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Template instantiation conflict with function definition

 
 
Alessandro [AkiRoss] Re
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      05-12-2009
Hello there!
While developing a policy-based application, I tried a code like this
one (which is real code).

I'm using g++ 4.3.3, which gives me these errors:
templ_error.cpp: In function ‘int main()’:
templ_error.cpp:22: error: multiple parameters named ‘base’
templ_error.cpp:23: error: request for member ‘exec’ in ‘test’, which
is of non-class type ‘Test<Numeric<3>, Numeric<5> > ()(Numeric<3>,
Numeric<5>)’

But I can't understand where is the problem: it seems that g++ read my
declaration of a variable as a function definition. Please tell me if
I'm doing it wrong: I can't see the error.
Here's the code of templ_error.cpp

#include <iostream>

using namespace std;

template <typename A, typename B>
struct Test {
A a;
B b;
Test(A a_, B b_): a(a_), b(b_) {}
void exec() { cout << "Executed!" << a() << "-" << b() <<"\n"; }
};

template <int X>
struct Numeric {
int base;
Numeric(int base_): base(base_) {}
int operator()() { return base + X; }
};

int main() {
int base = 1;
Test<Numeric<3>, Numeric<5> > test(Numeric<3>(base), Numeric<5>
(base));
test.exec();
return 0;
}


ps. Also with g++ 4.1 gives errors: the only difference is that
"multiple parameters name" is not present as it has introduced in gcc
4.3.

Any help is appreciated
Thanks!

Regards
 
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Victor Bazarov
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      05-13-2009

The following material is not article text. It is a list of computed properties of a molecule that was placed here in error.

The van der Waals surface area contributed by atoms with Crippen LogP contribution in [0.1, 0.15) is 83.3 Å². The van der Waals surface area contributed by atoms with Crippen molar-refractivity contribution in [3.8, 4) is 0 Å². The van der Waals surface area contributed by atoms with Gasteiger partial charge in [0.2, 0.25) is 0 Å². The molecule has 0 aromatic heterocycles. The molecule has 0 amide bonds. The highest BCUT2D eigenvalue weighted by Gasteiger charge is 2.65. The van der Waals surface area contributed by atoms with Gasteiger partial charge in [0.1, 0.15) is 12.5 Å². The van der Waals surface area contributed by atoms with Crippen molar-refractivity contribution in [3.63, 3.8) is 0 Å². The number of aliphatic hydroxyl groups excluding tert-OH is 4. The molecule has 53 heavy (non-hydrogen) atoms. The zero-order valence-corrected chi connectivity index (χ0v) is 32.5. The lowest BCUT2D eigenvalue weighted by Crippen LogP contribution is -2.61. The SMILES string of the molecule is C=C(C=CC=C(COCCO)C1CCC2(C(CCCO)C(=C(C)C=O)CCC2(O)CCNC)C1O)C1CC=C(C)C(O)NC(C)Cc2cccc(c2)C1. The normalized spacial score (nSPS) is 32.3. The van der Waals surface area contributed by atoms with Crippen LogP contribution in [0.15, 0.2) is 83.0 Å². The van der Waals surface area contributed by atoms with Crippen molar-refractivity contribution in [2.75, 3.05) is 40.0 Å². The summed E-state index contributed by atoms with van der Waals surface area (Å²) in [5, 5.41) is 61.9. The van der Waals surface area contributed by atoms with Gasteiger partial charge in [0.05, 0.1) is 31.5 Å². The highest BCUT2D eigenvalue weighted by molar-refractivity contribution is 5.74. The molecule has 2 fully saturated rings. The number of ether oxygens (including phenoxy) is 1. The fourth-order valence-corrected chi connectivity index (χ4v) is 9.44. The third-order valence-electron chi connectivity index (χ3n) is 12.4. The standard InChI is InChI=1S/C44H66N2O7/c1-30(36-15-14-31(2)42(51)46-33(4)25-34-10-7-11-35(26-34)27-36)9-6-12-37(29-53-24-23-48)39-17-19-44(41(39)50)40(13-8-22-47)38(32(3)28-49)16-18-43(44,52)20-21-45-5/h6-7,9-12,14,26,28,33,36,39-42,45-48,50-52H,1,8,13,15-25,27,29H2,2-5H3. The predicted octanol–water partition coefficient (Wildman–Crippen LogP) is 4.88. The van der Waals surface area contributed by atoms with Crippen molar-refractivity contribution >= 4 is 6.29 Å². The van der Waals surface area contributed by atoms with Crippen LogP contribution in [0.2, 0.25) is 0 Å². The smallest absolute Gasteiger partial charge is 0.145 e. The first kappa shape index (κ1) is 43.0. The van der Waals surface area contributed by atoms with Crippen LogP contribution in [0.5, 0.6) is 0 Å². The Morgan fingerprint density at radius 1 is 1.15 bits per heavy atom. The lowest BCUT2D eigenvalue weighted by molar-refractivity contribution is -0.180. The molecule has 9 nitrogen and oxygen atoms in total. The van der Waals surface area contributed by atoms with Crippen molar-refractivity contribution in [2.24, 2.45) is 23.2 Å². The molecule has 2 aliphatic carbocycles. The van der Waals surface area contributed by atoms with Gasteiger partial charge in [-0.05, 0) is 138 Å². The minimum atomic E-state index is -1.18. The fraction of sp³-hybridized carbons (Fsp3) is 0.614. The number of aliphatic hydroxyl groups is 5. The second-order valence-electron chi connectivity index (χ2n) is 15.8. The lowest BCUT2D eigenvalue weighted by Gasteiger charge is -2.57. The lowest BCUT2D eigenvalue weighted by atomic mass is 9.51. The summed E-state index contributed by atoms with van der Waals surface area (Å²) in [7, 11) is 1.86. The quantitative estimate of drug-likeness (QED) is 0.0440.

Alessandro [AkiRoss] Re wrote:
> Hello there!
> While developing a policy-based application, I tried a code like this
> one (which is real code).
>
> I'm using g++ 4.3.3, which gives me these errors:
> templ_error.cpp: In function ‘int main()’:
> templ_error.cpp:22: error: multiple parameters named ‘base’
> templ_error.cpp:23: error: request for member ‘exec’ in ‘test’, which
> is of non-class type ‘Test<Numeric<3>, Numeric<5> > ()(Numeric<3>,
> Numeric<5>)’
>
> But I can't understand where is the problem: it seems that g++ read my
> declaration of a variable as a function definition. Please tell me if
> I'm doing it wrong: I can't see the error.
> Here's the code of templ_error.cpp
>
> #include <iostream>
>
> using namespace std;
>
> template <typename A, typename B>
> struct Test {
> A a;
> B b;
> Test(A a_, B b_): a(a_), b(b_) {}
> void exec() { cout << "Executed!" << a() << "-" << b() <<"\n"; }
> };
>
> template <int X>
> struct Numeric {
> int base;
> Numeric(int base_): base(base_) {}
> int operator()() { return base + X; }
> };
>
> int main() {
> int base = 1;
> Test<Numeric<3>, Numeric<5> > test(Numeric<3>(base), Numeric<5>
> (base));


The line above declares a function 'test' with two arguments, 'base' and
'base'. The first argument is of type 'Numeric<3>', the second is of
type 'Numeric<5>'. If you needed to construct an object 'test' of type
'Test<...>', then you need to move your parentheses a bit:

Test<Numeric<3>, Numeric<5> >
test( ( Numeric<3> ) base, ( Numeric<5> )base );

Notice that I put the types in parentheses making those C-style type
cast expressions.

> test.exec();


This line in your original program tries to apply '.' to the function
type, and that's what the second error message is about. Pay attention
to what your compiler is telling you!

> return 0;
> }
>
>
> ps. Also with g++ 4.1 gives errors: the only difference is that
> "multiple parameters name" is not present as it has introduced in gcc
> 4.3.


V
--
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I do not respond to top-posted replies, please don't ask
 
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James Kanze
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      05-13-2009
On May 13, 1:53 am, "Alessandro [AkiRoss] Re" <(E-Mail Removed)>
wrote:

> While developing a policy-based application, I tried a code
> like this one (which is real code).